Director: Jason Moore
Starring: Amy Poehler, Tina Fey, Maya Rudolph, Dianne Wiest, James Brolin, Ike Barinholtz, Bobby Moynihan, Kate McKinnon, Rachel Dratch, John Cena
Tina Fey and Amy Poehler have proven time and time again that they are comedy gold. They are making their first return to the big screen together since 2008’s Baby Mama. Maura Ellis (Poehler) learns from her parents (Brolin and Wiest) that they are selling their childhood home. They’re too scared to tell their other daughter, Kate (Fey), about the news, so it’s up to Maura to spread word about the fact their childhood home will soon be on the market. Kate is a bit of a mess. She shuffles around bumming a couch wherever she can and can’t keep a job as a beautician. Maura, on the other hand, works as a nurse and is divorced. Maura convinces Kate to come down to Florida for a sisters reunion. She conveniently leaves out that part about their parent’s house for the time being. Kate goes ballistic when they finally pull up to the house and see a sold sign in the yard. As they clean out their old room, their possessions are a trip down memory lane as old diaries prove that they haven’t really changed over the years. Maura was the goody two shoes, while Kate was the wild child. They come up with the not-so-genius plan of having one last “Ellis Island” house party for all their high school friends.
It’s a Saturday Night Live reunion with former writer Paula Pell penning the screenplay for Sisters. Pell’s script has that over-the-top sense of humor that you would find in a sketch, as this is by no means grounded in reality. It’s also nowhere near as smart as some of the comedy we’re used to seeing from Fey and Poehler from their days on 30 Rock and Parks and Recreation, respectively. They get to let loose and have a wild good time with a teenage sense of humor.
Most of humor is stupid funny, yet I couldn’t stop laughing for the first half of the movie. The jokes and run-on gags would be incredibly dumb, and I found myself questioning why I was laughing so hard. A lot of that is due to the chemistry between its two stars. Fey and Poehler play off each other so well, I wondered how much of it was just them improving each scene or if they actually stuck to the script. The funnier moments seemed to be the times when director Jason Moore (Pitch Perfect) lets them they go off and riff on some random joke or punch line. There’s some role reversal at hand for Fey who typically plays the responsible one with Poehler usually playing the trainwreck character. Both are equally funny here and have comedic partners to play off of including SNL cast members Maya Rudolph, Bobby Moynihan, Kate McKinnon, and Rachel Dratch who pop up in minor roles. It really felt like I was watching a long SNL sketch. John Cena, who’s fresh off Trainwreck, continues to stretch his image and hone his comedic chops by playing a rock solid drug dealer that Fey has her eyes on. He towers over her and comes with some face tattoos. Poehler gets a minor subplot involving a budding romance with Ike Barinholtz’s (Neighbors) house flipper.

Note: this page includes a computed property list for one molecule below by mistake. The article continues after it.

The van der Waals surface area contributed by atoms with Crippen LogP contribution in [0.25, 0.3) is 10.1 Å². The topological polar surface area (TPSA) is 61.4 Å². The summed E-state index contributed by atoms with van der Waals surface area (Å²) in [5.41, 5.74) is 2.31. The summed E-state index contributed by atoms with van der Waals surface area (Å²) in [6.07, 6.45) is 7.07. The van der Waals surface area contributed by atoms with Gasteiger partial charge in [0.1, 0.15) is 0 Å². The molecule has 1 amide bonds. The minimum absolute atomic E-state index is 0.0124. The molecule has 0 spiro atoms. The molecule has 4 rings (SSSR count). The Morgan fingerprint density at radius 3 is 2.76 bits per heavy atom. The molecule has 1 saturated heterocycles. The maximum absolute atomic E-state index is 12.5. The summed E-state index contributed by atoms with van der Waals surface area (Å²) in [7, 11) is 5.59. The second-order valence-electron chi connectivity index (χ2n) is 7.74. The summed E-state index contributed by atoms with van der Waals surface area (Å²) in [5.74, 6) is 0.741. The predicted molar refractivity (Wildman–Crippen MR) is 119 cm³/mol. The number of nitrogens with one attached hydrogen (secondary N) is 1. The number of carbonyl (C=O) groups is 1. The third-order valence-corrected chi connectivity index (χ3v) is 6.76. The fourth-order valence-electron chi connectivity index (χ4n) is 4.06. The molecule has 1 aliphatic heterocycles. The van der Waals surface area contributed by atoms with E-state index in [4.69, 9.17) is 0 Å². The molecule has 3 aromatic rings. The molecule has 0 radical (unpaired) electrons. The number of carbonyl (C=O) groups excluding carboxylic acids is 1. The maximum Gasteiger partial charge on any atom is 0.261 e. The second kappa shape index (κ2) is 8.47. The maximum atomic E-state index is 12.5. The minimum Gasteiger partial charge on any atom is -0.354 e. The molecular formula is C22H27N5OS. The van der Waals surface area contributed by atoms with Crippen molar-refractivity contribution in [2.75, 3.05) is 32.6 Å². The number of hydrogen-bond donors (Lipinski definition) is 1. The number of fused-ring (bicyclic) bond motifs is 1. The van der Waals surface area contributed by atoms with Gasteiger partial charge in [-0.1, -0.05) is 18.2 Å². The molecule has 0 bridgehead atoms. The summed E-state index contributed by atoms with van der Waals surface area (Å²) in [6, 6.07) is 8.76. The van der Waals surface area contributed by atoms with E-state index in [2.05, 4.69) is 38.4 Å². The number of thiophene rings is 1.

The problem with “dumb funny” is that I can only tolerate it for so long. It wears thin for the two hours long runtime as a majority of the movie is the party as it continues to escalate out of control. The rest of the movie is bookended with family drama with parents James Brolin and Dianne Wiest and Fey being a lackluster mom. My timing could be off as I didn’t physically check my watch, but it still feels longer than it needs to be. Why does length continue to be a problem with comedies these days? Trainwreck was too long as well as your standard Seth Rogen, Jason Segel, Judd Apatow films. Timing is everything, and the party would still be as effective with twenty minutes shaved off. Am I getting too old where I want a comedy to be under two hours?
When you think about the “bigger picture”, Maura and Kate set out to give a raucous night out for their fellow friends who are parents needing to let loose for one night out of their life. It’s a release that many of them need more than they want to realize. Sisters sets out to do the same thing for its audience. You’ll either watch the movie with a cocktail in hand or go out to the bar afterwards to continue your night out on the town. You’ll laugh and forget your troubles for a couple of hours.
Is It Worth Your Trip to the Movies? It’s a complete no-brainer, but it’s hard not to laugh when Fey and Poehler are involved.
RATING: 3 out of 5 TICKET STUBS